In the case of a live vocal, we usually don’t want to hear the compression as much. If your gain reduction goes above 6 dB, you should start listening to make sure the vocal still sounds natural. In truth, you should always do this, but with higher gain reduction amounts you’ll really want to pay attention. Instantaneous gain reduction peaks of large amounts probably aren’t going to bug you much. It’s when the compressor holds the signal down that things can sound compressed. As you’re trying to learn and understand what this sounds like, don’t be afraid to overdo your settings in a rehearsal or virtual soundcheck environment.

If your vocal is beginning to sound “squashed” or “choked” or “small”, that’s a sign your compressor is working too hard. When the vocalist pushes, it shouldn’t feel like something is holding the vocal back. The chorus of a song typically has a bit of a lift relative to the verse so make sure you’re still allowing that natural dynamic to happen.

If you’re not sure where you stand on the natural to squashed scale, remember you can turn the compressor off at any time to listen to the original vocal. Also, don’t be afraid to ask the opinion of someone who’s not mixing, but don’t ask if it sounds compressed. Ask them how the vocal sounds. If they tell you it sounds “fine”, “good”, “great”, or some variation on that theme, you’re probably OK.

If things are sounding squashed, there are a few things you can do but we’ll stay pretty basic for now. Your best bet is probably to loosen up the compressor. You can do this by either reducing the ratio, raising the threshold, or doing a combination of both. Personally, I’d start with the ratio. Loosen the compressor as much as you can so the vocal sounds fairly natural when the compressor is working, but so that you’re getting the most effectiveness out of the compressor.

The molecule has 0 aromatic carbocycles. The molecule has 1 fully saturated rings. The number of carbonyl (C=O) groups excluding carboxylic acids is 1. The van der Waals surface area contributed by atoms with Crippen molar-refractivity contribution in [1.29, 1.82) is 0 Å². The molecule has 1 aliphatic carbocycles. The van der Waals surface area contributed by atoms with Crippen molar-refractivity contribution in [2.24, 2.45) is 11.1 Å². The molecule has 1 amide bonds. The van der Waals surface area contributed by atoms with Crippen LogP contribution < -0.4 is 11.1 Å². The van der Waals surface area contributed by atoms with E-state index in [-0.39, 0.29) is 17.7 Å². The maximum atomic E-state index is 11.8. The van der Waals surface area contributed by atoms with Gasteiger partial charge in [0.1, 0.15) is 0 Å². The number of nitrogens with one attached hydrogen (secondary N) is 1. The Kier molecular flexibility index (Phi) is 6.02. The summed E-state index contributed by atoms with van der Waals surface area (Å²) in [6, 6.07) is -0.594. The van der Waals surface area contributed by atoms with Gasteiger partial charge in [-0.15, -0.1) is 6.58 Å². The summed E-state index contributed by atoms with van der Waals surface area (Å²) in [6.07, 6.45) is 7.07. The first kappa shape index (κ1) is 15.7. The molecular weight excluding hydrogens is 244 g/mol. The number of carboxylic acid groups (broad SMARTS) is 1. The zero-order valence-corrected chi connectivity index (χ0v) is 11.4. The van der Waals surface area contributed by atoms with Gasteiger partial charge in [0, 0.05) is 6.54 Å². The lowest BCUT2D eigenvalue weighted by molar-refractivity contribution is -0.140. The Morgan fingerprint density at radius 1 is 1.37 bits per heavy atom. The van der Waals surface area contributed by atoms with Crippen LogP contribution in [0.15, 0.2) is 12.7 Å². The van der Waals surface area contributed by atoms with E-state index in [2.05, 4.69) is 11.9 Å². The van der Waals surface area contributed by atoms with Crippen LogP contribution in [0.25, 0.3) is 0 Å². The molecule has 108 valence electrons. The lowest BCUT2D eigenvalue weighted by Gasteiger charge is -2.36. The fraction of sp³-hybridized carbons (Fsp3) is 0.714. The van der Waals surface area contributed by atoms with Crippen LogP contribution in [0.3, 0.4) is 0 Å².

Your vocal may still get louder than you want in sections, but that’s OK because we have a fader on the console we can ride. The great thing about using a bit of compression, though, is your vocal will be easier to ride, and you shouldn’t have to chase it with big moves on the fader. You will probably make smaller adjustments between sections of the song that are easier to learn and manage. The compression will probably also make the vocal performance sound like a better performance which is a win for everybody.

I hope this helps if you’re getting started with compression. If you’d like to learn more about compression and how you can take your audio game to the next level, I am currently booking training session for the fall. Contact me HERE to find out more.

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David Stagl

3 Responses to “No Makeup Gain

  • Oh my goodness! Amazing article dude! Thanks, However I am experiencing troubles with your RSS.
    I don’t know why I am unable to join it. Is there anyone else getting identical RSS problems?
    Anybody who knows the answer can you kindly respond? Thanx!!
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  • Chris Skelnik
    3 months ago

    Thanks for the article Dave. In my earlier days, I would ask other engineers why they use makeup gain, and the most of them said “because you should”. I rarely did, for the reasons you described, and it’s reassuring to know that you have the same philosophy. Thanks for taking the time to share your knowledge!

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No Makeup Gain